And for those who think that that divide is too great, let us not forget the even greater chasm that existed between ourselves and God until Jesus redeemed us by His blood. Now it is our duty to live out the grace that we received.

For the Protestants who deny that Catholics are Christian or believe that we are woefully misled in our beliefs, please take the time to read what we do believe from our Catechism and documents and not from interpretations of what we believe.

For the Catholics who are filled with pride, I love my Church as much as the next guy but do you really think that our smug patronization of our Protestant brothers and sisters is pleasing to God? I personally am offended at that as it discredits the many Protestants who have helped me in my faith journey.

There IS someone who delights in our acrimony. 

Satan knows full well that those who need to hear the gospel are less likely to be drawn to Christ if we are busy bickering and are not authentic witnesses to the joy and hope and truth of the gospel.

It grieves me to know that Christ is grieved by our lack of unity.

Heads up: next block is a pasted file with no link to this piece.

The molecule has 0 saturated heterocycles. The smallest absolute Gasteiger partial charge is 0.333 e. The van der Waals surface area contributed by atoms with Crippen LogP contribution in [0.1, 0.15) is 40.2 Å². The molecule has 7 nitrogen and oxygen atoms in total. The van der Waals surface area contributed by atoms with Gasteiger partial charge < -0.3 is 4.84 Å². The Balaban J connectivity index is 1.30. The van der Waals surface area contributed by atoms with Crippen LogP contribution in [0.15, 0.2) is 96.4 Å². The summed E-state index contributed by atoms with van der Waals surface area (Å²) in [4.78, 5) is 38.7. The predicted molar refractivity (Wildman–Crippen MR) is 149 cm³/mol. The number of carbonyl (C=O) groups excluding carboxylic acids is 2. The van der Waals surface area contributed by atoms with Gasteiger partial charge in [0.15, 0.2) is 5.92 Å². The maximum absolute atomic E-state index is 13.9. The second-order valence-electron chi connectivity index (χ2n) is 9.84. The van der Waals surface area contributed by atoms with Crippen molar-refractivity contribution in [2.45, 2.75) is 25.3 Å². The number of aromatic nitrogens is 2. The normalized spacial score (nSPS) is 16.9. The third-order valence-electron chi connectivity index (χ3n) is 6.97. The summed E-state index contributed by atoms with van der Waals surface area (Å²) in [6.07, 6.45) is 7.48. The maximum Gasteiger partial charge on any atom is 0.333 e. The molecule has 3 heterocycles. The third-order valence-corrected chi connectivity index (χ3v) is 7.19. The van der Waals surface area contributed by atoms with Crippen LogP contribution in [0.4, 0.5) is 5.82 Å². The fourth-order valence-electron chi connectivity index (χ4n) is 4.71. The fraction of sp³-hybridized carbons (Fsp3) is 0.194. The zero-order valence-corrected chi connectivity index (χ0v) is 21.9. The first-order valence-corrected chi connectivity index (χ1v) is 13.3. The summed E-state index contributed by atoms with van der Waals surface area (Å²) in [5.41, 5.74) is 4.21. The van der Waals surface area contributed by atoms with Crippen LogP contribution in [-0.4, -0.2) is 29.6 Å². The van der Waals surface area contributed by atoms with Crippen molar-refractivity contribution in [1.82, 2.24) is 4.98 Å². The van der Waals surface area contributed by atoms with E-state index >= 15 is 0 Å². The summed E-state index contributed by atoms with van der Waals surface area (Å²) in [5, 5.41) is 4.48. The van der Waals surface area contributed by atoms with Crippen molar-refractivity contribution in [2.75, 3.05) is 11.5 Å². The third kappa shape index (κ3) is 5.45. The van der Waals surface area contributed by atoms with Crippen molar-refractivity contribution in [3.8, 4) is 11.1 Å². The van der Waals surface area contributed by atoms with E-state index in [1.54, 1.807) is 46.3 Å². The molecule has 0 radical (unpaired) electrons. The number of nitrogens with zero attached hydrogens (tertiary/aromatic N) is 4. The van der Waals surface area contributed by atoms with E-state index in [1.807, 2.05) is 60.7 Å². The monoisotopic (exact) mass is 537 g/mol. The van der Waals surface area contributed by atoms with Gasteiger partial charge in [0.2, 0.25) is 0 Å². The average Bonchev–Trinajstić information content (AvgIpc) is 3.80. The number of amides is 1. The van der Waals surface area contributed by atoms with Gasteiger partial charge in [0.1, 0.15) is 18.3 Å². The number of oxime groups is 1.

Could we not, should we not try to love as Jesus has loved us?

Donald Trump has won the US Presidential election. He will be the 45th President.

As darkness loomed over all of the United States, God-Emperor Elect Trump took to the stage to gloat over his victory over everyone who wasn’t a Christian straight white male.

“May the next 4 years be filled with the crushing of bones of minorities to be ground into a fine paste so that they may be used to paint the many statues built in my honour,” he boomed into a microphone.

“Bow down, America. My ego has not yet been satiated.” The crowd cheered in veneration. “Worship me. Worship me until you die.”

The crowd screeched until their lungs were sore and throats bleeding. They howled at the moon and yelled racial slurs in victory. The earth split open in several places and from it the smell of sulfur emerged. Hell had been unleashed and it wore a toupe.

“Bring me the constitution. I wish to devour it and replace it with my word as law,” Trump yelled.